The Ross Harrison Prize was established in 1981 to recognize scientists whose contributions have significantly advanced the field of developmental biology, and has come to be acknowledged as the premier recognition of achievement in the field. The Harrison Prize is awarded once every four years at a ceremony at the ISDB Congress. The recipient of the Harrison Award delivers a lecture at the ISDB meeting and is presented with the Harrison Medal. The first Harrison Prize was awarded in 1981 to Donald D. Brown for his molecular approach to the elucidation of developmental mechanisms in the African clawed frog, Xenopus laevis.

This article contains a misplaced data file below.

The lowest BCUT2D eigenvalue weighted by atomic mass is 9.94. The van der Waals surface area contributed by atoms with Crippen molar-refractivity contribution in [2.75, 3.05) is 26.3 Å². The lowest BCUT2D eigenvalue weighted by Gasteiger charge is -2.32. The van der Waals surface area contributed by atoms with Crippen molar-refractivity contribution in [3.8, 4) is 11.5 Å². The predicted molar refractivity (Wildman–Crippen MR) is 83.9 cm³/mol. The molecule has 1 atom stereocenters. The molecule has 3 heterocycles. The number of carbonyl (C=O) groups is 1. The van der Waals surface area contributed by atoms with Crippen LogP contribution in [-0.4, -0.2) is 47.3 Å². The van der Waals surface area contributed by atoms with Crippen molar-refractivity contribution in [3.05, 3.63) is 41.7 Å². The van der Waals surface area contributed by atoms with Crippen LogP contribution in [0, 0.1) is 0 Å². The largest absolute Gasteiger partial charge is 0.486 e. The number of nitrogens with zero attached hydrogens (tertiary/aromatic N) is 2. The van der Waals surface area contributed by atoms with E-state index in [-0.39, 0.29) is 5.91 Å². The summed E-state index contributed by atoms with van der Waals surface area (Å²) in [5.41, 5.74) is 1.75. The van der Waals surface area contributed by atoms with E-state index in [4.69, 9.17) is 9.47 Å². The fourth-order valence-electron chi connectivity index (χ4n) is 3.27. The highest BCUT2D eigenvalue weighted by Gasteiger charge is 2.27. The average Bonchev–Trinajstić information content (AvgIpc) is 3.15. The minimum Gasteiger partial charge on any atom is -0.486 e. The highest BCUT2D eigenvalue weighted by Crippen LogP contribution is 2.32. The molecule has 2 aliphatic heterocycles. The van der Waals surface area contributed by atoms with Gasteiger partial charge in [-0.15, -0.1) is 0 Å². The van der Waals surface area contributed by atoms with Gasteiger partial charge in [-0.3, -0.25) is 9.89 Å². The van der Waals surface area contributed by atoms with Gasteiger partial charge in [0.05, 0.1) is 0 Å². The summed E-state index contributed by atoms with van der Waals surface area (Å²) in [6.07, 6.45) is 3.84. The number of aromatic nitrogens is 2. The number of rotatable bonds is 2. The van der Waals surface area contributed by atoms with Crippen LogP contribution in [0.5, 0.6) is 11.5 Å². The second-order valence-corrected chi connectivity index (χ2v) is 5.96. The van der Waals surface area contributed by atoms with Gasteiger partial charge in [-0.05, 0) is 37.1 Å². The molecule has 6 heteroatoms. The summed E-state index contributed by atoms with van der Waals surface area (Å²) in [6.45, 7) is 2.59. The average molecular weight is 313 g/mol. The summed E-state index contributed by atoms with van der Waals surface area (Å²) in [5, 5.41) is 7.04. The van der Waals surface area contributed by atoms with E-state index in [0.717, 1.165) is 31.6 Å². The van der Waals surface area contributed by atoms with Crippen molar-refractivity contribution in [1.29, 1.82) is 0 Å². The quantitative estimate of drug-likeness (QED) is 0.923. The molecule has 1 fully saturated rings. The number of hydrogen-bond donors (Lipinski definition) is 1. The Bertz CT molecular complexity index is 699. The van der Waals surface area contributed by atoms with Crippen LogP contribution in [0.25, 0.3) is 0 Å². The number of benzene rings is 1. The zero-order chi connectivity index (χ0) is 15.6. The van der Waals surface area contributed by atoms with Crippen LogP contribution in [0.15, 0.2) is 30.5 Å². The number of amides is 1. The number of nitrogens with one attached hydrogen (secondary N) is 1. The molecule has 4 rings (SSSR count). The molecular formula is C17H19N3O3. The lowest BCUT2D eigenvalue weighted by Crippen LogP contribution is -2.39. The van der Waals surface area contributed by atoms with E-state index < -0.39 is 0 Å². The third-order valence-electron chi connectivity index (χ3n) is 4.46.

The Harrison Medal shows an image of Ross Granville Harrison (1870-1959), based on a picture of Harrison (courtesy of Judy Cebra-Thomas and Scott Gilbert) on one side, and pictures of cells taken from a paper by Harrison (Harrison (1910) The outgrowth of the nerve fiber as a model of protoplasmic movement. J Exp Zool, 9: 787-846) on the other side. Ross Granville Harrison is credited as the first to successfully grow cells in vitro and by making important contributions to embryology and the symmetries during limb development, using Ambystoma punctatum (salamander, in the picture). The medal was designed by Claudio Stern (ISDB president 2010-2014).